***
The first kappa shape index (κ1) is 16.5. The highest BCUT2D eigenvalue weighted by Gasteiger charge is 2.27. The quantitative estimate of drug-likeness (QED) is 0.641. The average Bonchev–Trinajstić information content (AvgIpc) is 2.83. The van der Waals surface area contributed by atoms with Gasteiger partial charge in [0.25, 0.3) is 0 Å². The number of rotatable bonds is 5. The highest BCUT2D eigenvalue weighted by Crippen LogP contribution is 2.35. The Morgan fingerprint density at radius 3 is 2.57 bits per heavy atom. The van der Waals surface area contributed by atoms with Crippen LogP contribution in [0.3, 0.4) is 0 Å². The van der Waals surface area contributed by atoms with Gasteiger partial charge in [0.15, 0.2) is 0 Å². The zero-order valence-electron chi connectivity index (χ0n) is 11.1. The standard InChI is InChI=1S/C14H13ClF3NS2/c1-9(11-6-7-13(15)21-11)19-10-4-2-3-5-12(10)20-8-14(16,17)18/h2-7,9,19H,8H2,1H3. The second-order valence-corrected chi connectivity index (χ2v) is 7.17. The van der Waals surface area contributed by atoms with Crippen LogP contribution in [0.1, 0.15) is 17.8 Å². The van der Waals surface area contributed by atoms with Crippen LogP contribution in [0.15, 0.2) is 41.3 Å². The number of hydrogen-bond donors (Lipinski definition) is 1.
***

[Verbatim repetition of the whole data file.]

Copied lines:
The first kappa shape index (κ1) is 16.5. The highest BCUT2D eigenvalue weighted by Gasteiger charge is 2.27. The quantitative estimate of drug-likeness (QED) is 0.641. The average Bonchev–Trinajstić information content (AvgIpc) is 2.83. The van der Waals surface area contributed by atoms with Gasteiger partial charge in [0.25, 0.3) is 0 Å². The number of rotatable bonds is 5. The highest BCUT2D eigenvalue weighted by Crippen LogP contribution is 2.35. The Morgan fingerprint density at radius 3 is 2.57 bits per heavy atom. The van der Waals surface area contributed by atoms with Crippen LogP contribution in [0.3, 0.4) is 0 Å². The van der Waals surface area contributed by atoms with Gasteiger partial charge in [0.15, 0.2) is 0 Å². The zero-order valence-electron chi connectivity index (χ0n) is 11.1. The standard InChI is InChI=1S/C14H13ClF3NS2/c1-9(11-6-7-13(15)21-11)19-10-4-2-3-5-12(10)20-8-14(16,17)18/h2-7,9,19H,8H2,1H3. The second-order valence-corrected chi connectivity index (χ2v) is 7.17. The van der Waals surface area contributed by atoms with Crippen LogP contribution in [0.1, 0.15) is 17.8 Å². The van der Waals surface area contributed by atoms with Crippen LogP contribution in [0.15, 0.2) is 41.3 Å². The number of hydrogen-bond donors (Lipinski definition) is 1.